This was a very cute movie starring the talented Alicia Witt playing a down on her luck single mom who is “magicked” into being the store Santa Claus by an angel disguised as a visiting corporate bigwig. Nicki is perfect for the role even though no one knows she is a woman in her Santa suit and stuffing. The kids and parents love her because she seems to know exactly what they need for Christmas as well as being just a warm nurturing person. Store sales boom. She attracts the attention of a department manager who thinks she is just a regular store employee. They are attracted to each other right away, but Nicki is reluctant to tell him she is his Store Santa Claus. The lie becomes a source of tension and suspense.
Wallace Shawn is simply wonderful as the Angel who guides Nicki and thwarts Fiona, who plays the jealous villainess, at every turn. Gabrielle Miller is funny as always playing officious humorless snob. She suspects something is strange about the new store Santa and isn’t too fond of Nicki either. She is determined to get her fired and away from the guy she has been flirting with and starts investigating the too good to be true Santa. When she starts to make the connection we know she will stop at nothing even though the store owner is thrilled with Santa and his popularity. We never really fear for Nicki, because, after all, God is on her side. So we just sit back and enjoy Fiona’s machinations knowing her comeuppance is on the way.
The only fly in the ointment is Gabriel Hogan who plays the love interest. I found him bland and uninteresting without a noticeable spark with the inimitable Ms Witt. I don’t think I’ve ever seen a movie starring her that I did not like.
I’ve have become an Alicia Witt fan since re-viewing two of her excellent early movies. Even these later ones take advantage of her charm and great acting without quite reaching the classic status. This one, though, was really great and her talents pushed this above the Hoi Polloi of the usual Christmas movie fare. This one sends our heroine to a romantic writers conference and competition after her long-time boyfriend dumps her in a shall we say over abundance of ego that she is not the serious writer that he is. It features some authentic insights into the travails of unpublished romance writers. Her chemistry with both her new found friend, Samantha, and her love interest was tops. I usually don’t like traditionally handsome heroes (boring). But this guy had it going on. It should be said that that the producers hit a gold mind with the idea of setting this in a romance writers conference. Great premise, good writing and great acting push this one over the top.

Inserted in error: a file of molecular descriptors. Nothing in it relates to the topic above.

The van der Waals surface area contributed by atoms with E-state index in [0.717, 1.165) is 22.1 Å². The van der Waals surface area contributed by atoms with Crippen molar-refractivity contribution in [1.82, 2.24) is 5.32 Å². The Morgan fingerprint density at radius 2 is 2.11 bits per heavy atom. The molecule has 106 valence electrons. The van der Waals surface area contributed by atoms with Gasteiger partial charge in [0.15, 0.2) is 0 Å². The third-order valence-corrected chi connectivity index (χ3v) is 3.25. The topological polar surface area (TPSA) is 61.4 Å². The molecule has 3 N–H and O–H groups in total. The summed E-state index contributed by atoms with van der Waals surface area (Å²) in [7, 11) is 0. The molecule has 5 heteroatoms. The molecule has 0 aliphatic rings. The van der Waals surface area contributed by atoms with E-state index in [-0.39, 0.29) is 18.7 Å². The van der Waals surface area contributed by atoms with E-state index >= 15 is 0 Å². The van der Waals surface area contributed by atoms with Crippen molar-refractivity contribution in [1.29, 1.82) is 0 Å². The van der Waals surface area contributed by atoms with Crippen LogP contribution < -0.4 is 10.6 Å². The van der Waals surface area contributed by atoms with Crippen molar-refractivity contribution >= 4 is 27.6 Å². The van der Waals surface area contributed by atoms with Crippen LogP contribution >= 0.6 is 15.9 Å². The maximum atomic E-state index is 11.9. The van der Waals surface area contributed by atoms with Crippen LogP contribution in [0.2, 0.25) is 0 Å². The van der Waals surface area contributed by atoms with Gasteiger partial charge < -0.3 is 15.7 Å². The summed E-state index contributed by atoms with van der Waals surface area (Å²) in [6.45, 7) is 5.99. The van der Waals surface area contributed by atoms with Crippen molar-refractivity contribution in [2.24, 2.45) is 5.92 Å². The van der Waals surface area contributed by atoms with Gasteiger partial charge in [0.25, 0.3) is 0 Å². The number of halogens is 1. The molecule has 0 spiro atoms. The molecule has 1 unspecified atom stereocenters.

My rating for this one when I saw it 5 years ago was a 7. I’m bumping it up because I have come to appreciate Alicia Witt’s talent when compared to the current crop of Hallmark favorite actresses. Most are not bad, but very few have Alicia’s acting skills or comic talents. I found her very funny in this role, and the plot steps out of the current cookie cutter lines that Hallmark has fallen into in recent years. Alicia plays a woman who has gotten used to telling people what they want to hear, making promises she doesn’t keep, and telling little white lies to make her life easier and to avoid conflict. After one too many broken promises, Her little niece makes a wish to Santa for her Aunt of be incapable of lying. Yes, it owes much to Jim Carrey’s Liar, Liar. But this plot is comic gold, and Alicia makes the most of it. Special kudos to Mia Bagley who played the young niece. She was absolutely adorable. And it was great to see Brigid Brannagh again as Alicia’s sister. One quibble: I hate it when either the hero or the heroine gives up the career opportunity of a life time to stay with the love interest. So instead of the guy going to be the musical director at NORTHWESTERN UNIVERSITY at twice the salary, he is going to stay with the high school? That is not going to end well.